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Transcript
Science
SCI.IV.3.2
Grade: 2
Strand:
Using Scientific Knowledge in Physical Science
- Motion of Objects
Standard:
All students will describe how things around us move, explain why things
move as the do, and demonstrate and explain how we control the motions
of objects
Benchmark:
Explain how forces, pushes or pulls are needed to speed up, slow
down, stop, or change the direction of a moving object.
Constructing and Reflecting:
SCI.I.1.1 SCI.I.1.4 SCI.I.1.5 SCI.I.1.6 SCI.II.1.1 -
Generate reasonable questions about the world based on observation.
Use simple measurement devices to make measurements in scientific investigations.
Develop strategies and skills for information gathering and problem solving.
Construct charts and graphs and prepare summaries of observations.
Develop an awareness of the need for evidence in making decisions scientifically.
Vocabulary / Key Concepts
Context
Changes in motion – speeding up, slowing down,
turning. Common forces – push, pull, friction,
gravity. Size of change is related to strength of
push or pull.
Playing ball, moving chairs, sliding objects.
Knowledge and Skills
Students will demonstrate and describe the motion
of objects and investigate the force that makes it
move.
Descriptions should include:
• Friction – force that makes moving object slow
down due to surface contact
• Gravity – force that makes things fall to Earth
• Other Pushes or Pulls – forces exerted by
people, and machines
An object moves in a straight line & at a constant
speed as long as no force acts on it. When a force
acts on an object, it can speed up the object’s
motion, slow it down or change it’s direction. The
greater the force, the greater the change. Friction is
the force that makes objects stop moving when it
looks like there are no other pushes or pulls on it.
Resources
Coloma Resources:
Newbridge Early Science Program – ‘”Push
and Pull” Teacher’s Guide
Laws of Motion - chart
Balloon Car Race - activity
Critter Cars - activity
Magnets (from school kits – page 9 of the
Big Book)
Gravity Balls - activity
Friction Block - activity
Simple Machines Grade 1 & 2
In the Kit:
Pulley
Inclined Plane
Wheel & Axle
Lever
Fulcrum Balance
Geer Rack
Simple
Other Resources:
Nankivell, Sally. Science Experiments with
Force. Watts, 2000
Wells, Robere. How Do You Lift a Lion
Whitman, 1996
Instruction
Benchmark Question: What forces are needed to
impact the motion of a moving object?
Focus Question: Why do things move as they do?
Assessment
Teacher Notes:
Describe how things around us move, explain why things move as they do, and demonstrate and
explain how we control the motion of objects.
Young children should become acquainted with the scientific descriptions of the motion of objects, which
generally includes discussion of speed, direction and changes in speed or direction. The understanding of the
force/motion relationship can become increasingly quantitative, as the students get older. Instruction should be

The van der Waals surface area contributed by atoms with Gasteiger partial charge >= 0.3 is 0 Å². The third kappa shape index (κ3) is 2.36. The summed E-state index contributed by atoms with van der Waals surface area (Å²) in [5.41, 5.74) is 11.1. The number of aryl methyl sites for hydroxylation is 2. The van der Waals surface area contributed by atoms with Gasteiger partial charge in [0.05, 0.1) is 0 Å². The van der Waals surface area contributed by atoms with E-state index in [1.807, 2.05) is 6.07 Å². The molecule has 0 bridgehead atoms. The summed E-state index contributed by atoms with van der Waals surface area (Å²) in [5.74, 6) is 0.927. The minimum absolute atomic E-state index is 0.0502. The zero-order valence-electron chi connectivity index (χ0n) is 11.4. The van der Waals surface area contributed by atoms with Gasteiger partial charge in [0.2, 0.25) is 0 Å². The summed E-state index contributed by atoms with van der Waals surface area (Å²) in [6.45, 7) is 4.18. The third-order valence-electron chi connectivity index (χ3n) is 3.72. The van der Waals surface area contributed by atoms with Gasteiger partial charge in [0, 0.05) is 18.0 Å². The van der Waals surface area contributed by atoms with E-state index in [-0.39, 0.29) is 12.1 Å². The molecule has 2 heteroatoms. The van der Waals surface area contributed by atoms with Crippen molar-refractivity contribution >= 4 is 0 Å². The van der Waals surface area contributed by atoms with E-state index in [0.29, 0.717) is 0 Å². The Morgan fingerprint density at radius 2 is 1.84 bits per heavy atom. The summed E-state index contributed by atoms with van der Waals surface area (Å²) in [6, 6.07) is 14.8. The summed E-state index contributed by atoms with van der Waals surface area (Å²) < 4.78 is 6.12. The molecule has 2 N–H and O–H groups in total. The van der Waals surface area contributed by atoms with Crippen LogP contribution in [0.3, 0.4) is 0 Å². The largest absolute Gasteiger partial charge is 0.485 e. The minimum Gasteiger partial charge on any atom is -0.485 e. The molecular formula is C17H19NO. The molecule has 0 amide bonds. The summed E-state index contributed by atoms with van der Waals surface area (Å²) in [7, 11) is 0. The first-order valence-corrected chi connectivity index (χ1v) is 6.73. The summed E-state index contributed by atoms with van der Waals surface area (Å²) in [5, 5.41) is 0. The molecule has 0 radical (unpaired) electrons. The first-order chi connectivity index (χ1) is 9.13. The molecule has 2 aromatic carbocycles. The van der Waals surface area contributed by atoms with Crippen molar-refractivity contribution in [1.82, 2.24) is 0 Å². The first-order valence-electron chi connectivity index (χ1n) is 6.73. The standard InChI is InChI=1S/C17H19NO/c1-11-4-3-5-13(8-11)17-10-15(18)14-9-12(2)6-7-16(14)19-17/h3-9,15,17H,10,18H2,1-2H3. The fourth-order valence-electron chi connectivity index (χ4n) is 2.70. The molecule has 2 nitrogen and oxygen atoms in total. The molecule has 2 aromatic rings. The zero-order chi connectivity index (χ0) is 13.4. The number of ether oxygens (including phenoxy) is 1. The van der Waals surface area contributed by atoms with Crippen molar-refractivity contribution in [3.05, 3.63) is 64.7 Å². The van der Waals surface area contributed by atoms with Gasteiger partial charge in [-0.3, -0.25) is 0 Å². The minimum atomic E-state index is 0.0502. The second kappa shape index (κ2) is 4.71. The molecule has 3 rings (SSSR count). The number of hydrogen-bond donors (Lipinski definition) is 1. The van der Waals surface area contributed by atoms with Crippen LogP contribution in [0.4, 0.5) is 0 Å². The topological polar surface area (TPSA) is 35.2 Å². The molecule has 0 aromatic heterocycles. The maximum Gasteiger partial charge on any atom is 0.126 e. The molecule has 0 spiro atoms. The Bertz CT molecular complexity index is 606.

included which will help students overcome a common belief that sustained motion always requires sustained
force.
As older elementary children study motion, they discover that an object moves in a straight line and at a
constant speed as long as balanced forces act on it. When a force acts on an object, it can change speed or
direction. The greater the force acting on the object, the greater the change in the object's speed and/or
direction. Scientists attribute all changes in motion to forces, pushes, or pulls exerted by people, machines,
magnets, friction and gravity. As students reach middle school level, they will continue to find the description of
motion challenging and need to be aware that changes in speed or direction are associated with unbalanced
forces.
Early elementary students can develop a foundation for understanding magnetic attraction through various
investigations of magnetism. Determining categories of objects that are attracted to a magnet, distances
through which a magnet will attract objects and how many small objects a particular magnet will attract helps
children consolidate their experiences into scientific knowledge.
Middle school students can analyze the attractive and repulsive forces exerted by electrical and magnetic
fields and experiment to create magnetic objects with the use of electric current. Experiences with
electromagnets, doorbells, speakers, and magnetic switches assist students in understanding the relationship
between magnetism and electricity. Simple electric motors work when a permanent magnet is combined with
an electromagnet. Electricity is converted into magnetic fields, which in turn causes something to move.
Electrical circuits are an aspect of electricity and magnetism encountered every day.
Elementary students should be able to understand that simple machines are devices controlling forces. A lever
can transform a small downward force into a large upward force thus making a task easier. Simple machines
help us to accomplish tasks that would otherwise be impossible. Young children can see simple machines all
around them. Homes and playgrounds offer rich experiences for children to experiment with concepts related
to simple machines. By middle school, students should be able to not only identify the types of simple
machines but also design applications for use of them. High school students should be able to analyze
patterns of force and motion in complex machines. They should be able to explain how the machine works and
predict the effect changing a component will have on the machine.